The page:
Aragorn As A Warm Baddie

Source: Dagblad De Pers

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He is an actor, poet, photographer and painter but everyone knows him as Aragorn, the long haired hero in The Lord of the Rings. Viggo Mortensen himself doesn't pay much attention to how people remember him. "I find it difficult enough to deal with here and now."

The half Danish Viggo Mortensen (49) is no average actor. Even after the mega success of The Lord of the Rings trilogy in which he portrayed the role of Aragorn, he has been able to avoid the Hollywood craziness. His private life has hardly changed. He spends a lot of time on photography, paintings and poems. "I see it all as one: all my art reflects my ideas about this world".

"The role of Aragorn has given me a lot of new opportunities on the acting front. Because of this I have been contacted by director David Cronenberg. Not that he has seen the trilogy, by the way, because that isn't his cup of tea. He discovered me afterwards because I was so much in the spotlight."

Mortensen and Cronenberg have worked together before in the critically acclaimed A History of Violence (2005). It's not a coincidence that the director immediately thought of Mortensen for the role of Nikolai in his new film Eastern Promises about the Russian mafia in London. "I was thrilled to be allowed to work with him again. Cronenberg is so talented. Even though he has been doing this for more than forty years he is still open to other people's ideas and visions. He comes to the set very well prepared but he is always flexible enough to throw his plans overboard if someone else has a better idea. I think that's why he's such a genius, because he's open to new things."

Mortensen plays a quite violent man in Eastern Promises. At the same time he shows a sensitive side of the man. As viewer you get close to Nikolai in your heart, just like Tom Stall in A History of Violence. Mortensen: "I think that the sensitive side becomes visible mostly through the direction. Through all the details he puts into the script but also simply through acknowledging the sensitive side and showing it. Often these kinds of characters do stay one-dimensional, Cronenberg shows several layers"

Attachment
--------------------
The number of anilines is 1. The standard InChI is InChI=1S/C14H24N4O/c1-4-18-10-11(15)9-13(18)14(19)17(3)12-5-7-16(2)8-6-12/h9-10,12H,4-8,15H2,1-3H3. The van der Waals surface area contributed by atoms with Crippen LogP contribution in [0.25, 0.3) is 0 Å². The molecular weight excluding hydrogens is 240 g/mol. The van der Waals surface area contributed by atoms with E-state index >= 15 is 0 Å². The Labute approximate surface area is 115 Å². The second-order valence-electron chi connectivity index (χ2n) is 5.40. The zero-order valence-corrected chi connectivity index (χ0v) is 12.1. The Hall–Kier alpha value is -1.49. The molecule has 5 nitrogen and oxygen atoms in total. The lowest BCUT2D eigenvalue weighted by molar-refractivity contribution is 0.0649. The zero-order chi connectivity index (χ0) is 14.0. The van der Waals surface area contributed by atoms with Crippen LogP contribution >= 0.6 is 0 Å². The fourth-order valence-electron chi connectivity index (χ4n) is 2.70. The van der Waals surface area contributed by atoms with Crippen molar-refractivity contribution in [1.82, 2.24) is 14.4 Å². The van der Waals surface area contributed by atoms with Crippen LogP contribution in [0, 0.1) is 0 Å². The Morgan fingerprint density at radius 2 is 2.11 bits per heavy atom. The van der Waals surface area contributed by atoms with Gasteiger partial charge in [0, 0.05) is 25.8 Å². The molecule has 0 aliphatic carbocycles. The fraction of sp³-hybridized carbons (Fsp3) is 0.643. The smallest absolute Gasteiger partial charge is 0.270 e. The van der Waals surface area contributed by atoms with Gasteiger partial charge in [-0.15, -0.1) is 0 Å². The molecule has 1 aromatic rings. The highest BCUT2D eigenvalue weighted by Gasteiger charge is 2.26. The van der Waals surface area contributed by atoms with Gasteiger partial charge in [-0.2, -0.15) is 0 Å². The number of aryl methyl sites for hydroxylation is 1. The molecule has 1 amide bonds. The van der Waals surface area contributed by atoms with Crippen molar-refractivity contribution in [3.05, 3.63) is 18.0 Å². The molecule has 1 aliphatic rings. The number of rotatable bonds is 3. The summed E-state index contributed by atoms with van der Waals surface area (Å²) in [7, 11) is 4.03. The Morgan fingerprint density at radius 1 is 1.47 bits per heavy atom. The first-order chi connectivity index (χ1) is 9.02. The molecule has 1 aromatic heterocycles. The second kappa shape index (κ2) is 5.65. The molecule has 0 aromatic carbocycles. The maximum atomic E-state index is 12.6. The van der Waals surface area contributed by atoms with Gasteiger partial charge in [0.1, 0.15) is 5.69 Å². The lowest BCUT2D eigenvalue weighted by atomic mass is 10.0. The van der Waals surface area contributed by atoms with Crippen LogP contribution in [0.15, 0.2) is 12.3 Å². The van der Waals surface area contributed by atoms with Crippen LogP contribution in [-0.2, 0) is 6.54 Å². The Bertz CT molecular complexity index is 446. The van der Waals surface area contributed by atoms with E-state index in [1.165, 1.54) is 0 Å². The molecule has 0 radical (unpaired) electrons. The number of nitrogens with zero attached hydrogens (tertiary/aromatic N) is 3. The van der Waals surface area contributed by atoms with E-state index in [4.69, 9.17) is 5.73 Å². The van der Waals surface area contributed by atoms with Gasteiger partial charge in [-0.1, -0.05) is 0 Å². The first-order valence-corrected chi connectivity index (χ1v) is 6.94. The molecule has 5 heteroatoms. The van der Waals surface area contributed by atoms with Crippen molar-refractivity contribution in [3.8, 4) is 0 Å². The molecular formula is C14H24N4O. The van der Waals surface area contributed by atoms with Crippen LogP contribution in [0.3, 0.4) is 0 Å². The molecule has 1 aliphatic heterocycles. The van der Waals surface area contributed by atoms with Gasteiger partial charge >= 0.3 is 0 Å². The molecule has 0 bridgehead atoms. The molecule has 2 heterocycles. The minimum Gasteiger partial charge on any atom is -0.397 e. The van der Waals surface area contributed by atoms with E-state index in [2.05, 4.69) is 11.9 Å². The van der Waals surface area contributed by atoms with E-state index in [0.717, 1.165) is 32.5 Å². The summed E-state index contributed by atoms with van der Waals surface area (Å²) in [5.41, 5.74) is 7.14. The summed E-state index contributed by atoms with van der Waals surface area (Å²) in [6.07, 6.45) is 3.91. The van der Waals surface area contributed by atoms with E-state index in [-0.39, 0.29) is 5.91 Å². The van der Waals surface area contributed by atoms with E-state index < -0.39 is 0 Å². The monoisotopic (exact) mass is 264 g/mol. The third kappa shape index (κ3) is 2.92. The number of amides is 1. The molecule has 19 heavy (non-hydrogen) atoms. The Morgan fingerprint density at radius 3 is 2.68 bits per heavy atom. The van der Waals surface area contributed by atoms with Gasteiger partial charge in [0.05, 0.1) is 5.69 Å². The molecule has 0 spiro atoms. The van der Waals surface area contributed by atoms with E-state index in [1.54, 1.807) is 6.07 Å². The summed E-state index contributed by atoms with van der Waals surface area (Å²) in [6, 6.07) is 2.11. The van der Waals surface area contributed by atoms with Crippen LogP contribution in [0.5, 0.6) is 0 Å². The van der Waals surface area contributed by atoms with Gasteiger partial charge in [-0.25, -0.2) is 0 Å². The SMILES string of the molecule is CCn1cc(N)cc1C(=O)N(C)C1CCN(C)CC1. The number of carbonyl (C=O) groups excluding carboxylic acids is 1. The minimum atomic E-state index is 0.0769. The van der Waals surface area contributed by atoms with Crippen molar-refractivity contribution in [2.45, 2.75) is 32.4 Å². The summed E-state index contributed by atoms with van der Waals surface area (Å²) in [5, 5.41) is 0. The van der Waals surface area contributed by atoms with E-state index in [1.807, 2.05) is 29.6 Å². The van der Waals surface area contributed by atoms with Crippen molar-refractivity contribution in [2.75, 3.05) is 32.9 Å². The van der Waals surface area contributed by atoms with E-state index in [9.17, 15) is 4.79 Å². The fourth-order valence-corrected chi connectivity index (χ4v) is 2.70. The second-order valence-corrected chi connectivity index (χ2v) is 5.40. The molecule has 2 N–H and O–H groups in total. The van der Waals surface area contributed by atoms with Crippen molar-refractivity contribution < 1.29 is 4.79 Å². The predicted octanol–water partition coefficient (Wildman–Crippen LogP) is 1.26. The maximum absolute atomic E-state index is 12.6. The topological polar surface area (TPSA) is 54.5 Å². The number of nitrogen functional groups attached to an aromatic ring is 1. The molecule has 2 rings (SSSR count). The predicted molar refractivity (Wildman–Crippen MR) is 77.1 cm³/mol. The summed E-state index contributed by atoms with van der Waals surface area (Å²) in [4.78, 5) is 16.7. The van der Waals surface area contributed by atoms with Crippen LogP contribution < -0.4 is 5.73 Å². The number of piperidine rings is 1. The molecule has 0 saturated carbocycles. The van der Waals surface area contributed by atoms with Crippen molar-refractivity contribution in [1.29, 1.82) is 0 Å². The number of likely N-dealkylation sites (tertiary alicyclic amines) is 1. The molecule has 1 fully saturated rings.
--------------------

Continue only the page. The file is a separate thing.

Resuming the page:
Nikolai may have sensitive traits, he is also responsible for many violent scenes. Especially a naked fight scene in the sauna is very intense: "That's because the scene is so honest. It is very much in your face, but still you just can not look away. It was very intense playing it, we were constantly touching up the many tattoos that were smeared away through the fighting. Afterwards I was covered in blue bruises." Mortensen has had trouble with that before, being wounded while filming. The man is extremely fanatic in his roles and during filming The Lord of the Rings he broke two toes and a tooth.

Mortensen thinks that the public as well as the critics pay too much attention to the violence in Cronenberg's work. Mortensen: "It just depends on what you pay attention to. I think that David mostly shows that people often choose to do the right thing, like Anna (Naomi Watts), who decides to save a baby. Also Nikolai often makes honorable decisions within his criminal world. That's why the characters become interesting and sympathetic. At the end of the film it is difficult to let them go."

He himself has let Nikolai go long ago to crawl into the skin of his next character. At the moment he is wrapping the film Appaloosa in New Mexico. It's a Western that is mostly about the friendship between two men. "I especially thought the storyline was interesting," says Mortensen, who chooses his films because of clear reasons. "I also enjoyed working with Ed Harris again. We got along well with each other during A History of Violence." After this he was planning to take a long break but the next project was too interesting to let go. In The Road - a thriller based on the novel of the same name by Cormac McCarthy - he plays a father that has to save his son. "This is what happens when people have seen your films, the offers keep on coming."

In this coming period he will mostly be busy making films and he'll have little time for his other artistic endeavours. "That is fine. I love to travel physically and mentally. That's what makes acting so attractive; you crawl into the skin of your character and become someone else". As a child Mortensen has always travelled a lot and because of this, besides Danish, he also speaks other languages. For a film role he still likes to get on a plane to go and study the culture and language. "For the role of Nikolai I travelled through Russia by bus and train for two weeks, just to listen and to look around me." His thorough preparation works excellently, his Russian accent in Eastern Promises is very convincing.

Despite his star status it was possible to do that undisturbed, travelling by public transport through Russia. Only at the airport on the way back a boy pointed at him. "Aragorn!".
Last edited: 8 February 2008 14:11:10
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